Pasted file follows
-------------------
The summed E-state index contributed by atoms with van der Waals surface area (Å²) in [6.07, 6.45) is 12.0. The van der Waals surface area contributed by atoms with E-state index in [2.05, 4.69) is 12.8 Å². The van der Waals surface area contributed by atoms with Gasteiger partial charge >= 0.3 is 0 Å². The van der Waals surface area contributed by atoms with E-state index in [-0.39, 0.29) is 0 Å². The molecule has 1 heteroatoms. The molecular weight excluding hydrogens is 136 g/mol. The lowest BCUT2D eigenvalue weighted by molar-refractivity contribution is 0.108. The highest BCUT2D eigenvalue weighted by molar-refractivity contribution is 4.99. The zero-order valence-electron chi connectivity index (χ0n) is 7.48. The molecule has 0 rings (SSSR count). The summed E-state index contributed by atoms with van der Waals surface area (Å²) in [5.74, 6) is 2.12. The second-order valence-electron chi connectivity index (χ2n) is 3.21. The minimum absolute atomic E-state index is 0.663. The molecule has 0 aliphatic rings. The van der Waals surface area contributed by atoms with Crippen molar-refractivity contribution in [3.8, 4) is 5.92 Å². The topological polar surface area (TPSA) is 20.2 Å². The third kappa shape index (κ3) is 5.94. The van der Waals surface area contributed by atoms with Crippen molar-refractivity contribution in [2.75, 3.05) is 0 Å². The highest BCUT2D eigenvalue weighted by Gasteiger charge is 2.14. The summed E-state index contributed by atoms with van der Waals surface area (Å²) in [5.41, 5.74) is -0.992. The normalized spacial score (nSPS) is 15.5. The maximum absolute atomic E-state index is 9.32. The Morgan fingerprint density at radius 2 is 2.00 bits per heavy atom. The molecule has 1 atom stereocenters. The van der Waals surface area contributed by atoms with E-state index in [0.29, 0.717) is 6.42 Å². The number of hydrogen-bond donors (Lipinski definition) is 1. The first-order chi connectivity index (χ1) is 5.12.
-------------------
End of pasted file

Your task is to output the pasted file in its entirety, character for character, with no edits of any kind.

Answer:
The summed E-state index contributed by atoms with van der Waals surface area (Å²) in [6.07, 6.45) is 12.0. The van der Waals surface area contributed by atoms with E-state index in [2.05, 4.69) is 12.8 Å². The van der Waals surface area contributed by atoms with Gasteiger partial charge >= 0.3 is 0 Å². The van der Waals surface area contributed by atoms with E-state index in [-0.39, 0.29) is 0 Å². The molecule has 1 heteroatoms. The molecular weight excluding hydrogens is 136 g/mol. The lowest BCUT2D eigenvalue weighted by molar-refractivity contribution is 0.108. The highest BCUT2D eigenvalue weighted by molar-refractivity contribution is 4.99. The zero-order valence-electron chi connectivity index (χ0n) is 7.48. The molecule has 0 rings (SSSR count). The summed E-state index contributed by atoms with van der Waals surface area (Å²) in [5.74, 6) is 2.12. The second-order valence-electron chi connectivity index (χ2n) is 3.21. The minimum absolute atomic E-state index is 0.663. The molecule has 0 aliphatic rings. The van der Waals surface area contributed by atoms with Crippen molar-refractivity contribution in [3.8, 4) is 5.92 Å². The topological polar surface area (TPSA) is 20.2 Å². The third kappa shape index (κ3) is 5.94. The van der Waals surface area contributed by atoms with Crippen molar-refractivity contribution in [2.75, 3.05) is 0 Å². The highest BCUT2D eigenvalue weighted by Gasteiger charge is 2.14. The summed E-state index contributed by atoms with van der Waals surface area (Å²) in [5.41, 5.74) is -0.992. The normalized spacial score (nSPS) is 15.5. The maximum absolute atomic E-state index is 9.32. The Morgan fingerprint density at radius 2 is 2.00 bits per heavy atom. The molecule has 1 atom stereocenters. The van der Waals surface area contributed by atoms with E-state index in [0.29, 0.717) is 6.42 Å². The number of hydrogen-bond donors (Lipinski definition) is 1. The first-order chi connectivity index (χ1) is 5.12.